I was wandering around the Albuquerque airport. My flight had been delayed, and I heard an announcement: “If anyone near Gate A-4 understands Arabic, please come to the gate immediately.” Gate A-4 was my own gate. I went there.
An older woman was crumpled on the floor, wailing. In her traditional Palestinian embroidered dress, she reminded me of my grandmother.
“Talk to her,” urged the flight agent. “We told her the flight was going to be late, and she did this.”
I stooped to put my arm around the woman and spoke haltingly. “Shu-dow-a, shu-bid-uck, habibti? Stani schway, min fadlick, shu-bit-se-wee?” She stopped crying. She thought the flight had been canceled. She needed to be in El Paso for a medical treatment the next day. I said, “You’ll get there, just late. Who is picking you up? Let’s call him.”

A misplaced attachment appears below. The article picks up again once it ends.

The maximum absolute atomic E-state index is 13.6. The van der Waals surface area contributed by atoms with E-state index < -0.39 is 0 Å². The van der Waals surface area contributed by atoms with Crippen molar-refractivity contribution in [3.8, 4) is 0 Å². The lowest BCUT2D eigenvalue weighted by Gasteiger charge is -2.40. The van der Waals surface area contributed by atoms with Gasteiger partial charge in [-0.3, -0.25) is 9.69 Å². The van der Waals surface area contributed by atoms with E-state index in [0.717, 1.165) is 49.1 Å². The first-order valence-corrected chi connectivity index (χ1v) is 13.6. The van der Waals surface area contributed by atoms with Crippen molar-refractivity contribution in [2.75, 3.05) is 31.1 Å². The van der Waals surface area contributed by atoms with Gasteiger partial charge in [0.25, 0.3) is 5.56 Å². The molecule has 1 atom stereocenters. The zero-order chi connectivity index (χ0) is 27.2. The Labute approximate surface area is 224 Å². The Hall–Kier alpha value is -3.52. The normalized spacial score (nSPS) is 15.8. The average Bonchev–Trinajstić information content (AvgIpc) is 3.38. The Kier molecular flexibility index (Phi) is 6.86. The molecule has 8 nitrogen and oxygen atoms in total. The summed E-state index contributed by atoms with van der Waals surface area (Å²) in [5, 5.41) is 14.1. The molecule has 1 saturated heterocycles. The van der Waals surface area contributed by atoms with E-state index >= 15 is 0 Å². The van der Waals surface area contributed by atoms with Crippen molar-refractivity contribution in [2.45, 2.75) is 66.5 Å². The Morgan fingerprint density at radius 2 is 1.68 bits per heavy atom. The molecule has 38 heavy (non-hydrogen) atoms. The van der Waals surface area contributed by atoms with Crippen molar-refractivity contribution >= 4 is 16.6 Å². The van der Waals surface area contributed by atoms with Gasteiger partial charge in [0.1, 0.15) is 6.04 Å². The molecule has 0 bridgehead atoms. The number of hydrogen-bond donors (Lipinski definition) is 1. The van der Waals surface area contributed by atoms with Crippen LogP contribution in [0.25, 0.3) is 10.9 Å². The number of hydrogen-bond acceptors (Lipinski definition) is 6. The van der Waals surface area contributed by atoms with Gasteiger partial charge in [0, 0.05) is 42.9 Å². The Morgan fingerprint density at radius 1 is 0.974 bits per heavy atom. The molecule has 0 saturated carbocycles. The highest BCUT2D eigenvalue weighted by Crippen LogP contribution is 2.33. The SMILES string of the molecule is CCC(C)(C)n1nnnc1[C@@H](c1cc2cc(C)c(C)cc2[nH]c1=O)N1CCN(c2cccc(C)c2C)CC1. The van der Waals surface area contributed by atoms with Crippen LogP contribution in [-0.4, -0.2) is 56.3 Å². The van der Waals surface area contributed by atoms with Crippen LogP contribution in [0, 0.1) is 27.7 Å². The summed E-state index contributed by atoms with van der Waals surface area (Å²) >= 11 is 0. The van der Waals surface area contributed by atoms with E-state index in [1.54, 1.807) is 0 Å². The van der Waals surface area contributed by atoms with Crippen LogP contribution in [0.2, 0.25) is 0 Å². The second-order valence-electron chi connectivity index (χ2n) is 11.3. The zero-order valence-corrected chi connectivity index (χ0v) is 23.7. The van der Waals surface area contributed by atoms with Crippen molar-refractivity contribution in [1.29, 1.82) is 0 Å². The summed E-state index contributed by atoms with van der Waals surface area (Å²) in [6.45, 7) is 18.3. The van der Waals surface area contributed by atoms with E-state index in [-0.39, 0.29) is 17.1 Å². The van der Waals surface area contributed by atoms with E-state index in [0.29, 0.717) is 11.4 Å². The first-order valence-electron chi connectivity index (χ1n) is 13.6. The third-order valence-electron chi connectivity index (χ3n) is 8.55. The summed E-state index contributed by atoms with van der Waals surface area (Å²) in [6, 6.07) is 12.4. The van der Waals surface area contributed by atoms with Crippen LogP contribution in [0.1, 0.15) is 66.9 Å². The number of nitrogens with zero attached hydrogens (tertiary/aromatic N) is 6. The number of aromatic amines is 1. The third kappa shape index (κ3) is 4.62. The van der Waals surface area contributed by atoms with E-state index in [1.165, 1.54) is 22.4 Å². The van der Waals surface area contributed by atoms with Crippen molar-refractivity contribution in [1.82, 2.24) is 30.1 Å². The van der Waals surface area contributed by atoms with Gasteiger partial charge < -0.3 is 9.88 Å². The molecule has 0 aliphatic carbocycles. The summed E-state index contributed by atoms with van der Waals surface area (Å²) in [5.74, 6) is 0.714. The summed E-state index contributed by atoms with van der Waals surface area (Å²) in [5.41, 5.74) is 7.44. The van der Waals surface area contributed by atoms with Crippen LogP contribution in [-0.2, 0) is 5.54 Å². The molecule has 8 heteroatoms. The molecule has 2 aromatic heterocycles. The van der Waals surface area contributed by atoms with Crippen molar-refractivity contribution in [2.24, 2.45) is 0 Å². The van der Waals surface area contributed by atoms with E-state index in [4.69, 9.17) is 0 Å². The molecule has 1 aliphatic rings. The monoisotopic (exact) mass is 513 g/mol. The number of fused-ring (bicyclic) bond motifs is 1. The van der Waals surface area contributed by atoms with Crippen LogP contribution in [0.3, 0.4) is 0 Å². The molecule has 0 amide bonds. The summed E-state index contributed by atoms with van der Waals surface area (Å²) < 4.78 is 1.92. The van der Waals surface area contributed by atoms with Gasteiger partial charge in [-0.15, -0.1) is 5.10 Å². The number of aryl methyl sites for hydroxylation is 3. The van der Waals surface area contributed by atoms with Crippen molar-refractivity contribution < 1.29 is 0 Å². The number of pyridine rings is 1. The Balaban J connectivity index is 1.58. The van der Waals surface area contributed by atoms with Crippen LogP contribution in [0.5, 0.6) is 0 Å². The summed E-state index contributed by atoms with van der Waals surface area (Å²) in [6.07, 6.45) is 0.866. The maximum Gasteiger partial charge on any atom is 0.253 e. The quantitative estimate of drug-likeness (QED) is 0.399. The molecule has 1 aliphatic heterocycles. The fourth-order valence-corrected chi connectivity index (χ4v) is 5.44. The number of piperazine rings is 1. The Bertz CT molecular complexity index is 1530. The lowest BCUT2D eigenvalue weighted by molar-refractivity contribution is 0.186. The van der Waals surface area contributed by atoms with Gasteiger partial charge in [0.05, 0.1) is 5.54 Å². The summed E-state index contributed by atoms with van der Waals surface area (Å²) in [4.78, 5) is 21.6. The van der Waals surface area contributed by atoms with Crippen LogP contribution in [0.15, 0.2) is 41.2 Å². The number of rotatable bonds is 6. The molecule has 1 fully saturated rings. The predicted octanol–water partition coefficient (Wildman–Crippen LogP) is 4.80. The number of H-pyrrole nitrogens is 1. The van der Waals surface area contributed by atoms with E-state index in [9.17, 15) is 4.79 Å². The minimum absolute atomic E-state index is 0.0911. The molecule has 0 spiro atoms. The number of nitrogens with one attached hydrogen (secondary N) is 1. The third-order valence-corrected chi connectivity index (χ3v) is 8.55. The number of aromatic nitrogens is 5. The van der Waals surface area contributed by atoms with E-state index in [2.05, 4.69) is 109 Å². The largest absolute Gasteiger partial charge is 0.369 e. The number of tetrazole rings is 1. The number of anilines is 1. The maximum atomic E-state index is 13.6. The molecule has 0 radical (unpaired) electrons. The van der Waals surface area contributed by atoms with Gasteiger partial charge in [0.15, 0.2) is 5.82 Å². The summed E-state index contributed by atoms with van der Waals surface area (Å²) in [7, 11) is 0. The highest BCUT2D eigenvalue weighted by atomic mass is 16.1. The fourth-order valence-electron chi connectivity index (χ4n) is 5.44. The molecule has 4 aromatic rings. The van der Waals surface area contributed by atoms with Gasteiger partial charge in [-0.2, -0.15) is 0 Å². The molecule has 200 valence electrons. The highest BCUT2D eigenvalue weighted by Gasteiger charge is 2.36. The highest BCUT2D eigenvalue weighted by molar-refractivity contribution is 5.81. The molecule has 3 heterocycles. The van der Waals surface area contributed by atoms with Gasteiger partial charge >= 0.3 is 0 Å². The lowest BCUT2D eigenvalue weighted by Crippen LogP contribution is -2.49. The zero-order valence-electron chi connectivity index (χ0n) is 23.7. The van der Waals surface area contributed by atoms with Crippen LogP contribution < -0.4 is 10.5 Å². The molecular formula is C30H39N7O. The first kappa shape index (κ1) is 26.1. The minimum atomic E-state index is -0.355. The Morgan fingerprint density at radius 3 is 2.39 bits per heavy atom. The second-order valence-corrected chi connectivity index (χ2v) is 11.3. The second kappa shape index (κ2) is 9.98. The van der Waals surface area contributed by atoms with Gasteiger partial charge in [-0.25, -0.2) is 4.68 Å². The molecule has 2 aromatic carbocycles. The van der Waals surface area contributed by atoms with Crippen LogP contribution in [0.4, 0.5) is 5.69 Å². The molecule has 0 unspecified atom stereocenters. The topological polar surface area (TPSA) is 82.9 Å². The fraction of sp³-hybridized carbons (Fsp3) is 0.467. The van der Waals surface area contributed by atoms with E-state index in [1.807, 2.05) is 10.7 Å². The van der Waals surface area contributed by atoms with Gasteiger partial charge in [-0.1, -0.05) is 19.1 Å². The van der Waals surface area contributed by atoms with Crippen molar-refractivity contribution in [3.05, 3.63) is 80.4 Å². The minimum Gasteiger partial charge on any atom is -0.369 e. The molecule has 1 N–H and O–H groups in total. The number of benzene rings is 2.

We called her son. In English, I told him that I would stay with his mother until we got on the plane. She talked with him. Then we called her other sons just for fun. Then we called my dad, and they spoke for a while in Arabic and found out that they had ten shared friends. After that, I called some Palestinian poets I know and let them chat with her.
She was laughing a lot by then, patting my knee, answering questions. She pulled a sack of homemade mamool cookies—little crumbly mounds stuffed with dates and nuts and topped with sugar—from her bag and offered them to the women at the gate. To my amazement, no one declined. It was like a sacrament. The traveler from Argentina, the mom from California, the lovely woman from Laredo—we were all smiling, covered with the same sugar.
I looked around that gate and thought, This is the world I want to live in. One with no apprehension.
This can still happen anywhere, I thought. Not everything is lost.
Honeybee, by Naomi Shihab Nye, copyright © 2006 by Naomi Shihab Nye, is published by HarperCollins publishers, harpercollins.com.